(a) the international community just wouldn't invade Japan. It's the world's third-biggest economy, it has the world's fourth-biggest military (the JSDF) and invading it was a terrifying prospect even when it was on the ropes at the end of World War Two. Here they've also got a super-alien. Also (and more importantly), you just don't escalate like that with a big friendly power unless you're a rogue regime doing it for shits and giggles, like Russia. Even in the Trump/Brexit era, that's a special level of dumb... but I suppose it's an unprecedented situation. I'd have been okay had there been no other problems, but...
(b) Yaha-kui zaShunina can make more Wam whenever he likes.
(c) no one's considered what Yaha-kui zaShunina might think about all this. He's trying to give Wam to all of humanity. Pissing off an extra-dimensional superbeing probably isn't clever, especially after he's only been here a few days. This won't be the end of his tricks. The Wam was just stage one.
(d) The only way of controlling the Wam supply would have been for the UN to demand that Japan surrender Yaha-kui zaShunina himself. Fortunately the show realises that that wouldn't work.
Admittedly this is resolved with a pretty cool development, but it was already too late for me. The show had put a gun to its head and pulled the trigger.
Then, later, the show again got stupid! I don't mind Saraka Tsukai believing that humanity shouldn't have been given the Wam. That wouldn't have been my position and it's particularly surprising from the International Negotiator for the Ministry on behalf of the Japanese government... but hey. Fictional characters are allowed to disagree with you, especially when later developments give us a much more satisfying insight into their motivations. No, what bugged me was the simplistic level of her debate. We shouldn't have the Wam because, ooh, look at the pretty flowers. She's in a role that effectively makes her responsible for the entire human race. My problem isn't just that she's ignoring all the genuine issues that would indeed deserve discussion, but that the show and the other characters are letting her get away with it. ("Leave humanity alone" is a more valid position if you don't think we're trashing the planet, for instance, although conversely you could argue that giving us infinite energy would just accelerate that process. That debate never gets started.)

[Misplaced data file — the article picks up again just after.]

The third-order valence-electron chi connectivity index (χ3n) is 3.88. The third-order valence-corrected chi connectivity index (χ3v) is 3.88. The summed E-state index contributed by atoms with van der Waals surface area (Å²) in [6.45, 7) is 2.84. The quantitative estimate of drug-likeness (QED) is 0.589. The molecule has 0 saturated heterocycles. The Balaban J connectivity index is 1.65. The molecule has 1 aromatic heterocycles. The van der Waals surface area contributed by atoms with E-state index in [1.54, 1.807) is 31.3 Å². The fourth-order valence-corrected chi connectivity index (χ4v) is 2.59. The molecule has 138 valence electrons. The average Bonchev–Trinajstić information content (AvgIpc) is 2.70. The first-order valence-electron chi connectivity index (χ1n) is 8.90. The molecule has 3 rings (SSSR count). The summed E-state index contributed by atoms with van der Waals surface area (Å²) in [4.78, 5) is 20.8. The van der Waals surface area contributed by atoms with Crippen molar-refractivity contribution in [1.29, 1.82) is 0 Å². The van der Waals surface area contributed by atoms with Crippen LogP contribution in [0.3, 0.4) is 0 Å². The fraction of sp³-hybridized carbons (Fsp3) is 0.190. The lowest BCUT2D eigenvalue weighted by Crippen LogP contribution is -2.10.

Then we have the ending. I think some viewers rejected it because it's pulling magical stuff from its arse, but I thought that was fine. It's not just justified, but almost mandatory. That's what happens with extra-dimensional beings. Sometimes it's a bit "oh okay", but some of it fits pretty well and feels like a satisfying development within the show's SF rules. (Warning: not all viewers agreed with me.)
On the other hand, though, it's also a rather conventional ending for an unconventional show. I'd have loved it had they been able to resolve everything through negotiation, ideally with Shindou's maxim of both sides getting what they want. (They'd even been building that up in ep.11, which I liked a lot.)
There's a lot to like here. I'm sure many people will have loved it, from the Lovecraftian ideas of ep.8 to the way the show's sincerely trying to grapple with complex ideas. There's undeniably a lot of intelligence here. (It's just not consistent.) The show's exploring all kinds of viewpoints, while it also gets less dry in the later episodes. However as a whole, I think the show has a problem with drama. Everyone's usually sensible and reasonable, so the show resorts to generating opposition through stupidity.
To be honest, I didn't usually feel like watching this one. I couldn't be bothered. I was forcing myself a bit. However the show's attempting lots of interesting things and it doesn't feel like other anime. Mileage will vary a lot on this one.